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Some people asked questions about KKT conditions with strict inequality constraints, such as

Kuhn Tucker conditions with strict inequality constraints?

Questions about constraints and KKT conditions

https://www.researchgate.net/post/Is_KKT_condition_applicable_for_optimality_when_the_constraints_is_strictly_less_than_type

Let us see an example.

$\min\quad \frac{a^2}{b} + \frac{b^2}{c} + \frac{c^2}{d} + \frac{d^2}{a}$

$\mathrm{s.t.}\quad a>0,\ b>0,\ c>0,\ d>0,\ a^4+b^4+c^4+d^4 = 4.$

The minimum $4$ is attained at $a=b=c=d=1$. The constraints $a,b,c,d>0$ are strict inequalities. How to deal with them in KKT conditions?

Just as some people said (e.g., the 3rd link above), we simply ignore the strict inequality constraints and use KKT conditions. If the minimum is attainable (that is, min not inf), the solution will satisfy the strict inequalities. For this example, it is the Lagrange multiplier method $L = \frac{a^2}{b} + \frac{b^2}{c} + \frac{c^2}{d} + \frac{d^2}{a} + \lambda (a^4+b^4+c^4+d^4 - 4)$.

I found the lecture note:

https://ocw.mit.edu/courses/sloan-school-of-management/15-084j-nonlinear-programming-spring-2004/lecture-notes/lec6_constr_opt.pdf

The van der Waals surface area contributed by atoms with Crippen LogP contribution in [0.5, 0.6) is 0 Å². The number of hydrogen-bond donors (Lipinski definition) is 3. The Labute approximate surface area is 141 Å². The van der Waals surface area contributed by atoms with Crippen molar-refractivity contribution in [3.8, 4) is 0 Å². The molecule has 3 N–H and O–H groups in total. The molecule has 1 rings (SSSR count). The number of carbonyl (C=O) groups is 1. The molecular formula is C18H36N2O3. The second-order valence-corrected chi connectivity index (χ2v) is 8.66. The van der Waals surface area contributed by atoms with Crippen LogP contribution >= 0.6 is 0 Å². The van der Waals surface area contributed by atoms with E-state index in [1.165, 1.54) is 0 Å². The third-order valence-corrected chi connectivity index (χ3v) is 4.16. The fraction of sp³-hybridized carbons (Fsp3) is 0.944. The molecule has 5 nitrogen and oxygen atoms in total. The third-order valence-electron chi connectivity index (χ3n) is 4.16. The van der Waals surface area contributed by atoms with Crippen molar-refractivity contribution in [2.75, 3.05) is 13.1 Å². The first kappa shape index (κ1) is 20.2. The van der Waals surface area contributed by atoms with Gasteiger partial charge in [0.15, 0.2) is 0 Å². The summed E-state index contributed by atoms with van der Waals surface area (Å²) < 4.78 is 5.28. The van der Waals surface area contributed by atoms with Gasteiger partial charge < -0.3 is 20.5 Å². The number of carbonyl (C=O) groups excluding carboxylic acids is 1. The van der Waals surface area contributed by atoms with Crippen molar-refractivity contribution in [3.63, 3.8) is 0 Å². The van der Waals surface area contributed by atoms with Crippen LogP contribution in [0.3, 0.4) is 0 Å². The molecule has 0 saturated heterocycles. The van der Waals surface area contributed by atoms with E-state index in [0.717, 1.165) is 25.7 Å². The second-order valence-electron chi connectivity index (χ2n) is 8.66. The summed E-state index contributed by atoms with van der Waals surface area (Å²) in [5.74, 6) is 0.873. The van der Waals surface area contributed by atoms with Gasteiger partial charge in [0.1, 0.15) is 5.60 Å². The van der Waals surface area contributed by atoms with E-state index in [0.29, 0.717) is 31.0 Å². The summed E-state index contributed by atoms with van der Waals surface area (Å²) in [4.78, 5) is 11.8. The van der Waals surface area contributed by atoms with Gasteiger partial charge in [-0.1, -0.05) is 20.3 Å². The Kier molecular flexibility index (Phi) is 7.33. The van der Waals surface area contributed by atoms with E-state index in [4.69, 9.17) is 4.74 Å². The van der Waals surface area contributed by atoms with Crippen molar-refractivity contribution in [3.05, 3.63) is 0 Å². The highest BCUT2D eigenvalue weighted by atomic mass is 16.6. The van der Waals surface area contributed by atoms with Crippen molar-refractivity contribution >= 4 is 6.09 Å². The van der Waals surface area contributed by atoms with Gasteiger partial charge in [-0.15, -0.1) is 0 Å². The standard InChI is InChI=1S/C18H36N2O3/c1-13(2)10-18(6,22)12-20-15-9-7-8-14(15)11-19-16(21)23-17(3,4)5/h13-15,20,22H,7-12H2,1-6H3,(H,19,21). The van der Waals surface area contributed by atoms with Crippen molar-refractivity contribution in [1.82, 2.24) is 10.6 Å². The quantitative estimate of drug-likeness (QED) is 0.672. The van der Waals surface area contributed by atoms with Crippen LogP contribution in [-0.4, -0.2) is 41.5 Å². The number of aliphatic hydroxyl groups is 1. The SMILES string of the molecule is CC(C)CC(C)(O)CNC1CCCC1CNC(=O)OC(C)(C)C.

In the lecture note (2nd page), the following problem is considered:

$\min\quad f(x)$

$\mathrm{s.t.}\quad h(x) = 0,\ g(x) \le 0, \ x \in X.$

Here $X$ is an open set. Then KKT conditions are used without including $x\in X$.

I want to make sure if this is the case. Thanks.

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Strict inequalities cannot be taken into account in KKT conditions.

To solve the problem, compute stationary points of the problem without these constraints, then throw away all of them that violate these conditions.

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  • $\begingroup$ That's what I mean. I read the book "Nonlinear programming" by Dimitri P. Bertsekas, but the problem including an open set $x\in X$ as constraint is not considered. So I need more textbooks etc. to support this. By the way, in some case, we may replace the strict inequality by the "less than and equal to" and use KKT conditions as usual then choose the desired. $\endgroup$ – River Li Aug 15 '18 at 14:53

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